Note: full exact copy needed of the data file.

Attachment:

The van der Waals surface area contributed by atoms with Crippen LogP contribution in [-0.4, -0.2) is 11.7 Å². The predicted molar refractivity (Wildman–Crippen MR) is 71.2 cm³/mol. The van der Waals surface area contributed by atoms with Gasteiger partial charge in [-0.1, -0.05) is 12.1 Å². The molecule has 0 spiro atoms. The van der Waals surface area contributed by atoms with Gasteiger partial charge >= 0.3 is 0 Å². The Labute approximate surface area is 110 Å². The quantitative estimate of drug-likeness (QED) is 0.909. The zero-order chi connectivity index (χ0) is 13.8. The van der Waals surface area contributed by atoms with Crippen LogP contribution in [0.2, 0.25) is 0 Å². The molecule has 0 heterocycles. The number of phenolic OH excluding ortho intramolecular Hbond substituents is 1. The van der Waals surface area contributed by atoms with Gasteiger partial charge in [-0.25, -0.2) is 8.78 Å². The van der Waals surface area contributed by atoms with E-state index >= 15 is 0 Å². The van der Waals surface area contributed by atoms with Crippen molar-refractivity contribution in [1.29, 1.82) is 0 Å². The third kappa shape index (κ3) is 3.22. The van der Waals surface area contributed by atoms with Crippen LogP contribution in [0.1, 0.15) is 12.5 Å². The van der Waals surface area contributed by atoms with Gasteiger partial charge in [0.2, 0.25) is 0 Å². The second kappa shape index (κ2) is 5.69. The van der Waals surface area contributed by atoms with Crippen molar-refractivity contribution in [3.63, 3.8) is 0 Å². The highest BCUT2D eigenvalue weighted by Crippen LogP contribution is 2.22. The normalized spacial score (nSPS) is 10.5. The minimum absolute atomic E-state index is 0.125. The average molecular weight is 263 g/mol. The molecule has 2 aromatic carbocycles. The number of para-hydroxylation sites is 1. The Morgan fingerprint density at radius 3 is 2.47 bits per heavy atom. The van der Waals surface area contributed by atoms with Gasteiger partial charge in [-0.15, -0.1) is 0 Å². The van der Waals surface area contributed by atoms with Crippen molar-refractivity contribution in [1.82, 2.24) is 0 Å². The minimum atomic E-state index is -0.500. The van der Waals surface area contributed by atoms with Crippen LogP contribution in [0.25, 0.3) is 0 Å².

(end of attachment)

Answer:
The van der Waals surface area contributed by atoms with Crippen LogP contribution in [-0.4, -0.2) is 11.7 Å². The predicted molar refractivity (Wildman–Crippen MR) is 71.2 cm³/mol. The van der Waals surface area contributed by atoms with Gasteiger partial charge in [-0.1, -0.05) is 12.1 Å². The molecule has 0 spiro atoms. The van der Waals surface area contributed by atoms with Gasteiger partial charge >= 0.3 is 0 Å². The Labute approximate surface area is 110 Å². The quantitative estimate of drug-likeness (QED) is 0.909. The zero-order chi connectivity index (χ0) is 13.8. The van der Waals surface area contributed by atoms with Crippen LogP contribution in [0.2, 0.25) is 0 Å². The molecule has 0 heterocycles. The number of phenolic OH excluding ortho intramolecular Hbond substituents is 1. The van der Waals surface area contributed by atoms with Gasteiger partial charge in [-0.25, -0.2) is 8.78 Å². The van der Waals surface area contributed by atoms with E-state index >= 15 is 0 Å². The van der Waals surface area contributed by atoms with Crippen molar-refractivity contribution in [1.29, 1.82) is 0 Å². The third kappa shape index (κ3) is 3.22. The van der Waals surface area contributed by atoms with Crippen LogP contribution in [0.1, 0.15) is 12.5 Å². The van der Waals surface area contributed by atoms with Gasteiger partial charge in [0.2, 0.25) is 0 Å². The second kappa shape index (κ2) is 5.69. The van der Waals surface area contributed by atoms with Crippen molar-refractivity contribution in [3.63, 3.8) is 0 Å². The highest BCUT2D eigenvalue weighted by Crippen LogP contribution is 2.22. The normalized spacial score (nSPS) is 10.5. The minimum absolute atomic E-state index is 0.125. The average molecular weight is 263 g/mol. The molecule has 2 aromatic carbocycles. The number of para-hydroxylation sites is 1. The Morgan fingerprint density at radius 3 is 2.47 bits per heavy atom. The van der Waals surface area contributed by atoms with Gasteiger partial charge in [-0.15, -0.1) is 0 Å². The van der Waals surface area contributed by atoms with Crippen molar-refractivity contribution in [1.82, 2.24) is 0 Å². The minimum atomic E-state index is -0.500. The van der Waals surface area contributed by atoms with Crippen LogP contribution in [0.25, 0.3) is 0 Å².